I’m going to offer you some choices in where to find support. Your happiness is what matters at this point. I felt some reservations you have about how you identify yourself. With that being said it is not uncommon for your aquantences to also feel confused as to how to accept the real you. Being asexual is not a “problem” or an “illness”. I commend you for having the healthy personal boundaries you have regarding who you are with sexually. When a person doesn’t feel complete it is hard to give a part of yourself away without losing yourself. The gsa really can be beneficial to you. Even with the things that are being said about your affiliation with a gsa could be processed differently by changing your percpective. Maybe turning the negative comments into a positive experience could help. It could prepare you for what the “real world” often says about gays, lesbians, bisexuals, and transgenders. People always put down what they do not understand. It is their lack of understanding of the the situation that causes bigotry, judgement, and even hate. It’s sad but we members of the LGBTQ community seem to have to develope thicker skins than most other people. Straight advocates experience this negative feedback as well. In trying to understand your sexuality, it might help to remember that sexual orientation involves emotional, romantic as well as physical feelings and attraction for people of both genders (bisexual), people of the same gender (lesbian and gay), and people of the opposite gender (heterosexual or straight). It can also help to think about whom you have crushes on and who you fantasize about being with girls, boys or both. On http://www.bisexual.org you’ll find a lot of helpful information on bisexuality. If you click on resources, then bisexuality-general information, then “Bisexuality 101 from PFLAG” you can find information that may help. On http://www.advocatesforyouth.org/index.php?option=com_content&task=view&id=726&Itemid=336 you’ll find the brochure “I Think I Might Be Gay…Now What Do I Do?” You may find it helpful to try TrevorSpace which is a safe social networking site for LGBTQ and straight youth ages 13-24. There, you have a chance to voice exactly your issues in a safe environment. You may actually realize that you are not alone in this struggle. That is the most important thing I want you to know above everything else……You are NEVER alone! If you feel the need please remember we are a phone call away by dialing 866-4-U-TREVOR. We are always available to take your call. I am not here to define you at all as lesbian, gay, bisexual, or transgender. In your heart is where you will eventually find that answer.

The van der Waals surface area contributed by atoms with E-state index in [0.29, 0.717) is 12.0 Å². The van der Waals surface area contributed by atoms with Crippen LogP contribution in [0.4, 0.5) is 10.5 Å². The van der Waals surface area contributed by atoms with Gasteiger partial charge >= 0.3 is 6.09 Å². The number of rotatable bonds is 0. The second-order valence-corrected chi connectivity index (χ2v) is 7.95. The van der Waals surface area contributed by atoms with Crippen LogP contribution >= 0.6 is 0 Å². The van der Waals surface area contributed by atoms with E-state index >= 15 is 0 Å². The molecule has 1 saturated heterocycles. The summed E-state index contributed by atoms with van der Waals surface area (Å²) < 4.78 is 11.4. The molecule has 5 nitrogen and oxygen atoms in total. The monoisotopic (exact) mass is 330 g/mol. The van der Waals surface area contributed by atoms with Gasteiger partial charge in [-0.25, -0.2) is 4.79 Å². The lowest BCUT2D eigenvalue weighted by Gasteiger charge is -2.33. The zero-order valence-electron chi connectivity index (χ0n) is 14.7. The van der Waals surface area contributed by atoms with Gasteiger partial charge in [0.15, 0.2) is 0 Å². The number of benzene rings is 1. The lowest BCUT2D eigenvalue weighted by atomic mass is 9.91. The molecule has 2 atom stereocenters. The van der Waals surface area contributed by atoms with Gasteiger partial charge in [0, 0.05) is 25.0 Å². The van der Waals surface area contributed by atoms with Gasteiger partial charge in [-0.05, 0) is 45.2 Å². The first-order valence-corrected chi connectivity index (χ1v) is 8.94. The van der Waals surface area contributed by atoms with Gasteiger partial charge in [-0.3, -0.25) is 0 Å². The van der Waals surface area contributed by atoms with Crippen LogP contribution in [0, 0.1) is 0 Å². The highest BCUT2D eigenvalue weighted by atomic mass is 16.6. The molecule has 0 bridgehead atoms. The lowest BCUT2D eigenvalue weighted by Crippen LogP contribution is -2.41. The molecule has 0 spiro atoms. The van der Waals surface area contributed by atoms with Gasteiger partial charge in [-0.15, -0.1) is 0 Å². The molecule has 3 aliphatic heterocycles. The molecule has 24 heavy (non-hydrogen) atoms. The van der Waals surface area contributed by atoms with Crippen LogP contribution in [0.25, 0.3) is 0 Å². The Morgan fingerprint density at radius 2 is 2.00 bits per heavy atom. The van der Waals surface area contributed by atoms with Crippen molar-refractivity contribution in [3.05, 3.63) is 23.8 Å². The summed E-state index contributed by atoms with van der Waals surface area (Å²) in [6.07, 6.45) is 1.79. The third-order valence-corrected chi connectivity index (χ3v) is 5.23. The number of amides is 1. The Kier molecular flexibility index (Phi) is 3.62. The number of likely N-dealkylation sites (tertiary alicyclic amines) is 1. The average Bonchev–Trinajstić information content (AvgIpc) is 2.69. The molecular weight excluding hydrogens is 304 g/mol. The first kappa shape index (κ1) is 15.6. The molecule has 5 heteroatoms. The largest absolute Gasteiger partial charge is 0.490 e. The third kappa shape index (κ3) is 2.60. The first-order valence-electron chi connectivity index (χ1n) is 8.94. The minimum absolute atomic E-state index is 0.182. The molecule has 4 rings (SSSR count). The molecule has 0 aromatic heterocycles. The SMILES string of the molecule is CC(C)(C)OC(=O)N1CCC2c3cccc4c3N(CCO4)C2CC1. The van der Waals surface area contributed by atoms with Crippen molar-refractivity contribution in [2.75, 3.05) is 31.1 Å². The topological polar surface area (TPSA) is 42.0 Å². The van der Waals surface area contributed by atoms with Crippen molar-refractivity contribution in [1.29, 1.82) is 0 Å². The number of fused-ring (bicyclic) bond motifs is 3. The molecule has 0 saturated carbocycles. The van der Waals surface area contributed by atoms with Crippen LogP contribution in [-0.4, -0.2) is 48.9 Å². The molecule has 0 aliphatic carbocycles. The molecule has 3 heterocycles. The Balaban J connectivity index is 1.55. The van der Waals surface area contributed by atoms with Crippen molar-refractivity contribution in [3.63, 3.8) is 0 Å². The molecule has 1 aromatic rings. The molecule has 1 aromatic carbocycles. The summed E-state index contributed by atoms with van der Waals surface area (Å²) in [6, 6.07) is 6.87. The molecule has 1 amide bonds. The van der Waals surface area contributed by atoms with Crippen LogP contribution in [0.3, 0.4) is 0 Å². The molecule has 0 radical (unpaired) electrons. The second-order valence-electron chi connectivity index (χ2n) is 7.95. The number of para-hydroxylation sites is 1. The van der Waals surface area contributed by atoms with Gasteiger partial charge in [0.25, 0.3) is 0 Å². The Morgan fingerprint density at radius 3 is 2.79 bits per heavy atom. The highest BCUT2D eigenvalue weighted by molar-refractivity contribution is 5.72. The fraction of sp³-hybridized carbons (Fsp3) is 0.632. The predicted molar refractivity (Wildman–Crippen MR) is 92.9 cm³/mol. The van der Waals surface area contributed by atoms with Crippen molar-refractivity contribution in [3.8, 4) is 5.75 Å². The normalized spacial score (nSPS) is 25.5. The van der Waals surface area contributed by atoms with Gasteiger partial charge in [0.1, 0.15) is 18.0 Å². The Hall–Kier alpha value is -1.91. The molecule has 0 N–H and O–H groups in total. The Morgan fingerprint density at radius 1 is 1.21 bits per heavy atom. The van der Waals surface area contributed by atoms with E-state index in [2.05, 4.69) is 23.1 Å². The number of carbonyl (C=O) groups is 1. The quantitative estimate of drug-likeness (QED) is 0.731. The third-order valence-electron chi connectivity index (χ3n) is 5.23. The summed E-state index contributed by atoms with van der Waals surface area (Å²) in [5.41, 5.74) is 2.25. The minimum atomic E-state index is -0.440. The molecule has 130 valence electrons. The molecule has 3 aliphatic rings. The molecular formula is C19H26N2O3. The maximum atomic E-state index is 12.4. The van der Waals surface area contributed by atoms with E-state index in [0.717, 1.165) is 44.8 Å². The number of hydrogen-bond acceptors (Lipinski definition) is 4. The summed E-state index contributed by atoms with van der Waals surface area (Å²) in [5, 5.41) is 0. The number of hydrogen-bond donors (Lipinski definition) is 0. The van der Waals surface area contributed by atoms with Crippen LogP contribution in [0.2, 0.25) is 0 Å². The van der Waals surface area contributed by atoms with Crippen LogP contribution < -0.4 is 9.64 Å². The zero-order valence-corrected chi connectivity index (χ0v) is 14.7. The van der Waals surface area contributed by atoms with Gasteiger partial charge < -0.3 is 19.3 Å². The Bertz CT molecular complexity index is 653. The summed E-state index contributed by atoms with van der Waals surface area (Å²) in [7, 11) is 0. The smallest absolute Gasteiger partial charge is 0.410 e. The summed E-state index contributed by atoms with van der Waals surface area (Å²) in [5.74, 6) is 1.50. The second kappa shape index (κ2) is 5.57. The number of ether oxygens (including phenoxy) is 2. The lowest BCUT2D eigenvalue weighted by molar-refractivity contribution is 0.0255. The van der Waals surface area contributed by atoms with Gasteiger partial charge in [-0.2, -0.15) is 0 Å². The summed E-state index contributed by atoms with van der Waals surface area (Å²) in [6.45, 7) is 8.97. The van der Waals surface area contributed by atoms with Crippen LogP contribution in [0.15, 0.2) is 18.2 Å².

Again, I admire your inner strength and bravery for your commitment to search for the answers you seek. You are not just settling for a category to make yourself fit in comfortably. You are a person first and always! That is truly the only true identity one has to accept. We are all members of one human family. The Trevor project is here to help you in that journey. Once one can accept themself as a person, just a living and loving human being the sky’s the limit! The person you choose to be with is just the same… a human being. The gender is less relevant. Love the one your with as the song goes. Remember, you are never ever alone. Keep reaching out for support and understanding. It will provide the banister to hold onto as you take the steps towards self acceptance and ultimate freedom! You are loved! It has been my honor and pleasure to have been a part of your journey! Keep reaching for the stars my friend!

Best regards,

Trevor Staff